In addition to expanding Patrick Troughton's, Frazer Hines', and Deborah Watling's Doctor Who library, the return of the missing episodes expands David Troughton's library as well. Episodes 5 and 6 are Troughton's earliest contribution to the series, playing the uncredited role of a guard. So minor is his role that I couldn't find him either episode, but I suspect he was amongst the guards who took Benik into custody in episode 6.

    Now that you mention it, yes it does. :lol:
  5. Captain Fine

    Captain Fine Fleet Captain Fleet Captain

    Mar 1, 2002
    Toronto, ON
    I haven't watched much Classic Who, but I very much enjoyed these episodes. I like this Doctor!
  6. Emperor-Tiberius

    Emperor-Tiberius Commodore Commodore

    Jul 30, 2005
    Kavala, Greece
    The greatness of Troughton - instantly infectious. :)
  7. diankra

    diankra Commodore Commodore

    Jun 22, 2005
    At two episodes in...
    Does seem to confirm that the surviving episode three was the runt of the litter (as with Underwater Menace, and possibly Space Pirates... except there it's 2, obviously). Costume design is spot on for what is basically a political drama in some future version fo the Napoleonic/Roman society. And a really rather good one, a match for the Power Game or The Caesars.
    Episode one not as good as I'd hoped (the rewrite from crowded resort to deserted beach does leave a few lulls), but still...
    I do begin to think that 'mediocre' stories are far more likely to be enjoyable when recovered than classics (but am hoping not to be disappointed by Web in a few episodes' time). Certainly, I can see Enemy creeping up into the top three of the season come the 50th anniversary poll...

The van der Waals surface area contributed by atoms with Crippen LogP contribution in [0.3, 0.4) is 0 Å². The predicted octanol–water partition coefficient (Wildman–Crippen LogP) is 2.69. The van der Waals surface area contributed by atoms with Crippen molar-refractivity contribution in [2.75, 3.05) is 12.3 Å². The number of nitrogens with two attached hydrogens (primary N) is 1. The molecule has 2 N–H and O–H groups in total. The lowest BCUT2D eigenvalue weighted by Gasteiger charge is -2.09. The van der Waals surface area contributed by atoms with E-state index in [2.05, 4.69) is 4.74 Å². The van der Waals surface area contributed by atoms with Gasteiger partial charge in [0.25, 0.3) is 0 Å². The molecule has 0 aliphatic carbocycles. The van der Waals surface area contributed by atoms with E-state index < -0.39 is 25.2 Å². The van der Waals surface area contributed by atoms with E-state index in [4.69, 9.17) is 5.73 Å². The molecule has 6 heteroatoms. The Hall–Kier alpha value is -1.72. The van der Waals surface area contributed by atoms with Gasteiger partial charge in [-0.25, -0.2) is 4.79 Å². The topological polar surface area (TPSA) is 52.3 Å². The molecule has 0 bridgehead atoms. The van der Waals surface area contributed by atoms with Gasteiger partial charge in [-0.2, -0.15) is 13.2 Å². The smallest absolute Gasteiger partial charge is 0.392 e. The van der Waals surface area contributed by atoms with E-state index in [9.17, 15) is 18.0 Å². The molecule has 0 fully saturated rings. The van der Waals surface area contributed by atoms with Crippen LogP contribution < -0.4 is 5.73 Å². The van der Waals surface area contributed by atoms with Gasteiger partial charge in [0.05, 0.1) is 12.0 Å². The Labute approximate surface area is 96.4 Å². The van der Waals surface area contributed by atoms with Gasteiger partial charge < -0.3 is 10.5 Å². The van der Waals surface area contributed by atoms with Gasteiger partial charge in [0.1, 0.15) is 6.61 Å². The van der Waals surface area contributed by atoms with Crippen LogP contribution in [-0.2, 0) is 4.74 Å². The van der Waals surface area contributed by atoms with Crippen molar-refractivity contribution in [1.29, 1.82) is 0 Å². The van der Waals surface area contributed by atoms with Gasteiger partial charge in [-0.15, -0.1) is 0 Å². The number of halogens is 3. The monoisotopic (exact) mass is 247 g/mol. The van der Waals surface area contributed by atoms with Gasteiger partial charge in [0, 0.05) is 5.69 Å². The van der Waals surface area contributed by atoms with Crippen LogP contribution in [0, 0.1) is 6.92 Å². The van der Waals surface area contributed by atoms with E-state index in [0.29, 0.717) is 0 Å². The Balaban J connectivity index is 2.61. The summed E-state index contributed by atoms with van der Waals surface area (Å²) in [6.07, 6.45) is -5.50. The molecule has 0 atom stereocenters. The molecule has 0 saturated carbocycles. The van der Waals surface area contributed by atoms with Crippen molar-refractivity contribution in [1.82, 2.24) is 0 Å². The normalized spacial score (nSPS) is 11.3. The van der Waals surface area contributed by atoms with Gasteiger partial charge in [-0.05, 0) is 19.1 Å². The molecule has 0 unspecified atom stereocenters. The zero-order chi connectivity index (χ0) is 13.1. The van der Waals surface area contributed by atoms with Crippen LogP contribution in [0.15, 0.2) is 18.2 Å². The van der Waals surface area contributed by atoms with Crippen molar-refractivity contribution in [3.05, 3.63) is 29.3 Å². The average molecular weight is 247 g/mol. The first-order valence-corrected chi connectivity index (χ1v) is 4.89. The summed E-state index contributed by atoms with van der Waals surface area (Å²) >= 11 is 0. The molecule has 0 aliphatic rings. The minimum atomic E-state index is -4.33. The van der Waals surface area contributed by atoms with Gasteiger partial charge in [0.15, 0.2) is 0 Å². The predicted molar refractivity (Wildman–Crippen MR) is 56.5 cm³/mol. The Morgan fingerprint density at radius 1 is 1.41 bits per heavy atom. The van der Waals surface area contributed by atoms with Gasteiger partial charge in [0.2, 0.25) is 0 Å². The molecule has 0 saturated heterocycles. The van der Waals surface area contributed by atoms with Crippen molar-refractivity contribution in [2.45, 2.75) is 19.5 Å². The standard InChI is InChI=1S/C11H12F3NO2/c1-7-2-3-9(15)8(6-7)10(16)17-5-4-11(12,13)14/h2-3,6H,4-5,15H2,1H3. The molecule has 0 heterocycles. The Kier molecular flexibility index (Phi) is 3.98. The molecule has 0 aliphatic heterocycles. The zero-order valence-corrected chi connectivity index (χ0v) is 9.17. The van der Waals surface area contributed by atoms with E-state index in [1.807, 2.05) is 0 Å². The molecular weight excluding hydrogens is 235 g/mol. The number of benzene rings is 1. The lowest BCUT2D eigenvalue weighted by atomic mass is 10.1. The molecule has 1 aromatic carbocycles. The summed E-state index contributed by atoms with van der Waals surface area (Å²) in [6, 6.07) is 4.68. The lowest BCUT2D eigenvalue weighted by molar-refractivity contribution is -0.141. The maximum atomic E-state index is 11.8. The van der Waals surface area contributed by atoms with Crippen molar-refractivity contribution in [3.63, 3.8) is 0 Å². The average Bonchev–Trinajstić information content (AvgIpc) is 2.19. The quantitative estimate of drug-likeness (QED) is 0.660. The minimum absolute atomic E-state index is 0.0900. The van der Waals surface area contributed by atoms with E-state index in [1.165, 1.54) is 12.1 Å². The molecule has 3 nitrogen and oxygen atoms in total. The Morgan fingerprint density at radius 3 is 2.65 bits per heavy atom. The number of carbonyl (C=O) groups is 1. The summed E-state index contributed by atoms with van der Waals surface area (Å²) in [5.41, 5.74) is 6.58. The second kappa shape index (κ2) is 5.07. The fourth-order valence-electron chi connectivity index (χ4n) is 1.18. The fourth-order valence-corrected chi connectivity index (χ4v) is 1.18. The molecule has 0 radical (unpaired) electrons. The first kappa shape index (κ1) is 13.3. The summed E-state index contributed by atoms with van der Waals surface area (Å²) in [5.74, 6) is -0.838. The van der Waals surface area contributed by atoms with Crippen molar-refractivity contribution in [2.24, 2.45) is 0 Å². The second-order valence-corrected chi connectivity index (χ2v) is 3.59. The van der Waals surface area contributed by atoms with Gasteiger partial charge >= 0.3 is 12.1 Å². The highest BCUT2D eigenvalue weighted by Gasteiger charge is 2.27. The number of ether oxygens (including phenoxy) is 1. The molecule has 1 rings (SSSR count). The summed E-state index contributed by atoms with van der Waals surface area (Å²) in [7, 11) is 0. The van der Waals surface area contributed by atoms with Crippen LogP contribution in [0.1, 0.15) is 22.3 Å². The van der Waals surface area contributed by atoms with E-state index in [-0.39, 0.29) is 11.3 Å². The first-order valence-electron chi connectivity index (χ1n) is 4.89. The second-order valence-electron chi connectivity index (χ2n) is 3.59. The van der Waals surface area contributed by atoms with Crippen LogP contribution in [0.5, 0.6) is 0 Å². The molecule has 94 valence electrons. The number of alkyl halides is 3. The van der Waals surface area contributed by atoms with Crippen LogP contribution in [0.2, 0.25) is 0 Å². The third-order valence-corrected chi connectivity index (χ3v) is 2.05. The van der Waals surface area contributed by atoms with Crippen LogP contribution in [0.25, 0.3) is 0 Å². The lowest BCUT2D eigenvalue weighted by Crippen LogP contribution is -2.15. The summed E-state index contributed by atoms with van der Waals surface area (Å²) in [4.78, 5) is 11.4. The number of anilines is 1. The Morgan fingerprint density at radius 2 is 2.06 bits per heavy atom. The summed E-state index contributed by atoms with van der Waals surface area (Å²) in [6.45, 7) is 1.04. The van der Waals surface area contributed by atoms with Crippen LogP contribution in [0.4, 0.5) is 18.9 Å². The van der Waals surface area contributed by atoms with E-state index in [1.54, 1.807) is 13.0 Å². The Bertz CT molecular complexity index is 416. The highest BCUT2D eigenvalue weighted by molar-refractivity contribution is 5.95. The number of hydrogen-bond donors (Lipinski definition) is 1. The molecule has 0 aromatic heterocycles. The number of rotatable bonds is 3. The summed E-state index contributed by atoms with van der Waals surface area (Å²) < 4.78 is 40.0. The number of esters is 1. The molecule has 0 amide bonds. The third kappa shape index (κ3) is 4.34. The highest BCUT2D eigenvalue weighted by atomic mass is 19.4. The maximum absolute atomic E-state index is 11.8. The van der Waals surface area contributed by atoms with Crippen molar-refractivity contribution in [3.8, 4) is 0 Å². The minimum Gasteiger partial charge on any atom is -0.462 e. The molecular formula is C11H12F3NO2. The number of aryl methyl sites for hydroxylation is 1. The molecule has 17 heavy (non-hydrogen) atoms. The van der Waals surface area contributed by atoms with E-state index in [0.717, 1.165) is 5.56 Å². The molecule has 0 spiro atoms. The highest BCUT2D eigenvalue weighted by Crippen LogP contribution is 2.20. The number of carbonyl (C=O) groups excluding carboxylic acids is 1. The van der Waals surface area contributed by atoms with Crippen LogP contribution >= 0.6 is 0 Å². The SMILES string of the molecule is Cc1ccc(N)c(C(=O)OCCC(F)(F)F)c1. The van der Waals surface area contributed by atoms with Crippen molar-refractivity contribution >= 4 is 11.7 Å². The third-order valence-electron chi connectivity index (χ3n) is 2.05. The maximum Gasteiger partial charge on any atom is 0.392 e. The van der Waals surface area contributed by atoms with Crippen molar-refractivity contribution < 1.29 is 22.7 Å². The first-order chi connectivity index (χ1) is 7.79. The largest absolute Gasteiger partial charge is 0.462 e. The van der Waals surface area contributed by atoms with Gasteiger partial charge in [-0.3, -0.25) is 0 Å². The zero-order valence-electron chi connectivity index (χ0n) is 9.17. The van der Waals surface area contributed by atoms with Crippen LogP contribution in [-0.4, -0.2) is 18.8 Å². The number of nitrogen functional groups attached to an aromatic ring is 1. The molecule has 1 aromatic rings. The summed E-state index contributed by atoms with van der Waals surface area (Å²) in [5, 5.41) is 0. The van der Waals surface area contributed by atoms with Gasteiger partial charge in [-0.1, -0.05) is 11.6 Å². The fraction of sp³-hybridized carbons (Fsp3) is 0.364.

8. Mr Awe

    Mr Awe Rear Admiral Rear Admiral

    Jan 15, 2002
    Above average!

    This is definitely one of the better Troughton stories. Some of these older 6 parters can drag, but not this one! This was a fun and fast paced story.

    Troughton was superb playing Salamander. Absolutely superb! Actually kind of chilling at points! And, I didn’t realize that he played it with a Mexican accent. Not sure that the accent is totally authentic, but it’s a very effective accent and really adds to him being a different character.

    There were also some very strong guest characters, from the resistance to the Salamander's food taster, and the chef! Even the head of security who initially seemed 2D was well portrayed as the Doctor won him over.

    The pllot was decent, a little thin at points in logic, but it was mostly a fun, fast moving story so you tended to overlook the gaps in logic and enjoyed the ride.

    What a great find! :)

    Mr Awe
  9. Davros

    Davros Fleet Admiral Admiral

    Mar 8, 2001
    Kaled bunker, Skaro
    A very fine story indeed. Far better than the program guides that had been my only insight to this tale before now had lead me to believe. Troughton is without any doubt in my mind one of the best actors ever to play the role.
  10. Candlelight

    Candlelight Admiral Admiral

    Apr 12, 2000
    New Zealand
    Having coincidentally listened to this story a few days prior to discovery this was fresh in my mind, and for part it's not a good thing. I had an image in my mind of how I thought the story might look and for most of it I was right (naturally I couldn't have guessed how creative Barry Lett's direction was).

    Arguable one of the more grown up stories of Troughton's era, and a nice change from a monster-driven story.